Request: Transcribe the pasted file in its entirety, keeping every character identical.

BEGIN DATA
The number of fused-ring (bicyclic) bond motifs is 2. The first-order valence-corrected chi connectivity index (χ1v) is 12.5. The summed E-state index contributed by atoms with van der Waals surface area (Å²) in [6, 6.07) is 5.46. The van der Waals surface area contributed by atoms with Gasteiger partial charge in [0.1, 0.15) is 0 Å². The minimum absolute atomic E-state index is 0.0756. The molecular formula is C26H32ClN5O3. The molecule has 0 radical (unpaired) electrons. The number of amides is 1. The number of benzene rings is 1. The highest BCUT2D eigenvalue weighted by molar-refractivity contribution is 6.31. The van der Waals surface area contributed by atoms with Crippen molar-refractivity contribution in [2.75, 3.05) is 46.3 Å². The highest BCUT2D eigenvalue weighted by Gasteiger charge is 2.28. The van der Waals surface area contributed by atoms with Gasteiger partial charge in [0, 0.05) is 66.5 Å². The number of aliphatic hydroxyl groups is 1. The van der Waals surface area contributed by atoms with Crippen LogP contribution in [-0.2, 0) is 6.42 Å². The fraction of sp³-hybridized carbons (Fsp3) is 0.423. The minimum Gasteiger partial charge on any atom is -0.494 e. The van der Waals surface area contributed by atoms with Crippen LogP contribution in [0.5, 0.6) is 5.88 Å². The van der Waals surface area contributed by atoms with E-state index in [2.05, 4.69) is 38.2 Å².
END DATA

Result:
The number of fused-ring (bicyclic) bond motifs is 2. The first-order valence-corrected chi connectivity index (χ1v) is 12.5. The summed E-state index contributed by atoms with van der Waals surface area (Å²) in [6, 6.07) is 5.46. The van der Waals surface area contributed by atoms with Gasteiger partial charge in [0.1, 0.15) is 0 Å². The minimum absolute atomic E-state index is 0.0756. The molecular formula is C26H32ClN5O3. The molecule has 0 radical (unpaired) electrons. The number of amides is 1. The number of benzene rings is 1. The highest BCUT2D eigenvalue weighted by molar-refractivity contribution is 6.31. The van der Waals surface area contributed by atoms with Crippen molar-refractivity contribution in [2.75, 3.05) is 46.3 Å². The highest BCUT2D eigenvalue weighted by Gasteiger charge is 2.28. The van der Waals surface area contributed by atoms with Gasteiger partial charge in [0, 0.05) is 66.5 Å². The number of aliphatic hydroxyl groups is 1. The van der Waals surface area contributed by atoms with Crippen LogP contribution in [-0.2, 0) is 6.42 Å². The fraction of sp³-hybridized carbons (Fsp3) is 0.423. The minimum Gasteiger partial charge on any atom is -0.494 e. The van der Waals surface area contributed by atoms with Crippen LogP contribution in [0.5, 0.6) is 5.88 Å². The van der Waals surface area contributed by atoms with E-state index in [2.05, 4.69) is 38.2 Å².